Here’s my short list of books I would recommend to someone who is interested in the ideas on this site and wants to learn more. If you read and absorb these books you will never look at the world the same way again.
If you’re like me, you are annoyed by books that teach you three new things. My time is limited. I like books that are full of things I didn’t know, or ideas I’d never thought of.
The books I recommend below belong in that category. They teach you something new and unexpected on every page. And they are a perfect antidote to the propaganda fed to us in the ideological prison camps where most of us spent our formative years. I list them in no particular order.
The Revolution: A Manifesto, by Ron Paul. This is another good one for beginners. It has a good track record as a proselytizing device.
The Problem of Political Authority: An Examination of the Right to Coerce and the Duty to Obey, by Michael Huemer. An extremely convincing defense of freedom that features powerful common-sense analogies as well as arguments drawn from basic moral intuitions shared by everyone.
The Costs of War, ed. John V. Denson. An indispensable book that takes the government propaganda out of war and leaves you with its true consequences.
Modern Times: The World From the Twenties to the Nineties, by Paul Johnson. I strongly prefer the earlier edition that went only through the 1980s, because Johnson starts sounding like a neocon by the time he gets to the Persian Gulf War of 1991. Ignore all that. The rest of the book is astonishingly good, and a devastating indictment of the collectivism of the 20th century.
Democracy: The God that Failed, by Hans-Hermann Hoppe. Just read it. Trust me on this.
Great Wars and Great Leaders: A Libertarian Rebuttal, by Ralph Raico. If we had honest historians, this is the knowledge we would all have. But we don’t, so my readers have it.
The Left, the Right, and the State, by Lew Rockwell. Lew (who of course runs the indispensable LewRockwell.com) did the world an incalculable service with the founding of the Mises Institute, but he is grossly underrated as a thinker in his own right. He has extended Rothbardian thought in numerous ways, and has influenced my own thinking more than almost anyone in the world.
The Quest for Community, by Robert Nisbet. Here is a graduate course in political philosophy. Except in this one, the state is not the glorious summit of civilization and the indispensable source of human flourishing. As the new edition explains, “Nisbet argued that the rise of the powerful modern state had eroded the sources of community—the family, the neighborhood, the church, the guild. Alienation and loneliness inevitably resulted. But as the traditional ties that bind fell away, the human impulse toward community led people to turn even more to the government itself, allowing statism — even totalitarianism — to flourish.”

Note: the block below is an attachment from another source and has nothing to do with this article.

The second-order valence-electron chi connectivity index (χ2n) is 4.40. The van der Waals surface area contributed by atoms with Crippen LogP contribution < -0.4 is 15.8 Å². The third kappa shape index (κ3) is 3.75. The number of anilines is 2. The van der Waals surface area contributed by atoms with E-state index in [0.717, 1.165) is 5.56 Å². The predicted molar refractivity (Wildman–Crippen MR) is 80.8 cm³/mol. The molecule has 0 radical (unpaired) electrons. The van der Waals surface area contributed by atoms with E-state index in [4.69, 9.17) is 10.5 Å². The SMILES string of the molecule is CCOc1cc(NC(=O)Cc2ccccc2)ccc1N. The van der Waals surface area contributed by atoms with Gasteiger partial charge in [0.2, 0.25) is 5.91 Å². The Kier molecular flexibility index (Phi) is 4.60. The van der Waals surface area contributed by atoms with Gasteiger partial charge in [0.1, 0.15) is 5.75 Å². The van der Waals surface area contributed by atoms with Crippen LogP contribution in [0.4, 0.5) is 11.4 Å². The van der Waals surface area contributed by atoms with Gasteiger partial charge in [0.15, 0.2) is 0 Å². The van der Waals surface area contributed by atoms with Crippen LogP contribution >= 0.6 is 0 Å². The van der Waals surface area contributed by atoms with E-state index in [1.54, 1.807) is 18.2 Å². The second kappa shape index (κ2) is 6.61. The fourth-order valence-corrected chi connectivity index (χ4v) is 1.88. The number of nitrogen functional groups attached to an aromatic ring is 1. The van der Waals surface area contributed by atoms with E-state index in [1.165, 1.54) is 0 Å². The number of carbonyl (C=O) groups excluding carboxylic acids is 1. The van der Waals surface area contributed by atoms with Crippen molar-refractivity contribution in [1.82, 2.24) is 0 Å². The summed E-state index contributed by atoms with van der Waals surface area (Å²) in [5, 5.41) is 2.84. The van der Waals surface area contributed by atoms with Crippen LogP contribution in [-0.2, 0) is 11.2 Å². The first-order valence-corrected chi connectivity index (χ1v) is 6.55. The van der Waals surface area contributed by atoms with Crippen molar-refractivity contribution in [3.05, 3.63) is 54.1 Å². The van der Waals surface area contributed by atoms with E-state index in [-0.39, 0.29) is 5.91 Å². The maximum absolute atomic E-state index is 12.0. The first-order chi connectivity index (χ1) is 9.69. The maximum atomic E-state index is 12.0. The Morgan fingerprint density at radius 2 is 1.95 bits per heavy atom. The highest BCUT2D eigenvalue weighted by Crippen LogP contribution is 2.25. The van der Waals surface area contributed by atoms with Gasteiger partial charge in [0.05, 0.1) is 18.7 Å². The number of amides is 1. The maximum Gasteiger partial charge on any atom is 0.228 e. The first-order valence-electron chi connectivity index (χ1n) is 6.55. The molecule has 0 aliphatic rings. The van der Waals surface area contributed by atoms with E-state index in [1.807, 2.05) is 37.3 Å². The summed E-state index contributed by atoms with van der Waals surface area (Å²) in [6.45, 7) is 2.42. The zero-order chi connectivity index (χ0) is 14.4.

The Austrian Theory of the Trade Cycle and Other Essays. Features essays by Ludwig von Mises, F.A. Hayek, Gottfried Haberler, and Murray N. Rothbard. An effective introduction to the Austrian theory of the business cycle. You can read or listen to it online.
What Has Government Done to Our Money? by Murray N. Rothbard. An excellent little overview of the origin of money and its fate at the hands of government. You can listen to this book (along with The Case for a 100 Percent Gold Dollar) for free.
Egalitarianism as a Revolt Against Nature and Other Essays, by Murray N. Rothbard. The quality of the essays in this book is astounding. You will not think the same way ever again after reading “Anatomy of the State” and “War, Peace, and the State,” to name just two. You can read it online.
After you read these, I recommend the following:
The Economics and Ethics of Private Property, by Hans-Hermann Hoppe. This book blew me away when I first read it. Its title makes it sound dull. It is one of the most intellectually exciting books I have ever read.
Man, Economy, and State: A Treatise on Economic Principles, by Murray N. Rothbard. This one, and the two that follow, are for the especially ambitious. This is a systematic exposition of Austrian economics. The sheer elegance of the Austrian system is on impressive display here. The entire text is available online. A study guide is available for purchase and online.
Human Action: A Treatise on Economics, by Ludwig von Mises. Available online, and as a free audiobook. See also the study guide, which can be purchased or read online. (Some disagree with me, but I favor beginning with Rothbard before moving on to Human Action.)
Money, Bank Credit, and Economic Cycles, by Jesús Huerta de Soto. Here is the Austrian theory on money, banking, and business cycles, presented in systematic fashion, and compared with the Chicago and Keynesian alternatives. I have a friend who was so impressed by this book that he learned Spanish so he could pursue his Ph.D. under the author in Spain. It is also available online.
I could name other books, naturally, but to my mind these are the absolutely indispensable ones.
One of the goals of my own books, for that matter, has been to get people up to speed on various topics as quickly and with as little exertion on their part as possible.Hence The Politically Incorrect Guide to American History, 33 Questions About American History, Meltdown [on the 2008 financial crisis], and Nullification.
I hope you find these helpful!